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I'm trying to use GA solve the quadratic assignment problem (QAP). We're planning on using it to be able to provide good solutions when using branch and bound becomes impossible, and as a requirement, I have to make it work as if it "improved" an existing solution.

The problem is of course in generating the initial population. I want to ensure diversity as well as good fitness, but the starting individuals, somehow, have to come from a single input individual (it's going to be a good one, in terms of fitness).

How should I go about this? I've thought about creating an initial population consisting on half (or some proportion) of individuals similar to the initial one, and then adding the other half of new randomly (using some heuristic) generated individuals, to combine my solution with other parts of the solution space. Is this a good approach? If so, anny recommendations on the random heuristic to search for the new random individuals?

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One nice thing about QAP is that local search methods can take advantage of incremental evaluation of modified solutions, and GAs typically can't. So a pure GA needs O(n^2) time for every fitness evaluation, but a local search can do many fitness calculations in O(1) time, and the rest in O(n).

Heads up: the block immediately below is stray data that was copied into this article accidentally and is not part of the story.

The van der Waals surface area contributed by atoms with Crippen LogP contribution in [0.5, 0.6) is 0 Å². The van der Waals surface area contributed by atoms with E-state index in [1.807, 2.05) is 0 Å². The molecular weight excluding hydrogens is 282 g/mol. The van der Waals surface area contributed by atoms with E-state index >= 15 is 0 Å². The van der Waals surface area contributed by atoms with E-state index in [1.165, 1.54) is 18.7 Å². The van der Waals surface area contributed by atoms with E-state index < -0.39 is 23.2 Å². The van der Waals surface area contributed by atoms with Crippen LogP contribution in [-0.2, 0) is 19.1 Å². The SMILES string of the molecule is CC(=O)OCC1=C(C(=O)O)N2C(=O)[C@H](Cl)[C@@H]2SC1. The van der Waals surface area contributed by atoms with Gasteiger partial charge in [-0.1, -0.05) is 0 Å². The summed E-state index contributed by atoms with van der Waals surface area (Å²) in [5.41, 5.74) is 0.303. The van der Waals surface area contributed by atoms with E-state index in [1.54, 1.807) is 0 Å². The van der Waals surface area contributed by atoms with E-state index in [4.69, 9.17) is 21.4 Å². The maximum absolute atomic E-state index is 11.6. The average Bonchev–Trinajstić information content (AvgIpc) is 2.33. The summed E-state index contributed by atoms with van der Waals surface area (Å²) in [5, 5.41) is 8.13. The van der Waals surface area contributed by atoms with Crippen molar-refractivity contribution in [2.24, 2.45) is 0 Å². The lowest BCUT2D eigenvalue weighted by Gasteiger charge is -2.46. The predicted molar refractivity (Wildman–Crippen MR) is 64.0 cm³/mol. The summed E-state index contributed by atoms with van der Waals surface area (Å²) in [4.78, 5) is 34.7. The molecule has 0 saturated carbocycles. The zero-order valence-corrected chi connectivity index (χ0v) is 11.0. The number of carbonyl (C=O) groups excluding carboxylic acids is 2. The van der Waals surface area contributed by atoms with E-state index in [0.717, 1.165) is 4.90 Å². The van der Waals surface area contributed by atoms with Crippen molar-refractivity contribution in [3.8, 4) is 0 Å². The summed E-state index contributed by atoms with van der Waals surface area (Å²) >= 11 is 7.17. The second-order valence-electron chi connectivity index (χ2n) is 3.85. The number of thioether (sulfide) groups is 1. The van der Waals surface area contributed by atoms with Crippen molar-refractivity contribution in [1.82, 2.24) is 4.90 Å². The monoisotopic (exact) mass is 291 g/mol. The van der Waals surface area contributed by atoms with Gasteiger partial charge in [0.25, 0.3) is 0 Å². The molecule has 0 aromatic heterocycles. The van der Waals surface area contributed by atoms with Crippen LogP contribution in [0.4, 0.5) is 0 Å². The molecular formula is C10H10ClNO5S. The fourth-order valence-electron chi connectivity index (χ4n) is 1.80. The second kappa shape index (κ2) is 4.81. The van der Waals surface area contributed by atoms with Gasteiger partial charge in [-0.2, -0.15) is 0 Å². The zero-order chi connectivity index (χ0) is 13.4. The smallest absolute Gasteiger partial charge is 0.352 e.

What I've often done for QAP is to employ something like a tabu search method to do much of the search. See Eric Taillard's paper on Robust Tabu Search for a good example of how to apply it to QAP in particular, including how to do the incremental fitness update.

You can generate multiple good initial points by running multiple tabu searches from random starting points, or you can integrate it directly into the GA as a hybrid method.

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  • $\begingroup$ We're leaving the genetic algorithm aside as this is a school project and we felt that going that way was a little risky. Although this article on the robust tabu search has been very helpful. Maybe if we have time we'll end up using both, but anyway that answered the question. Thanks! $\endgroup$ – Setzer22 Apr 20 '14 at 9:57

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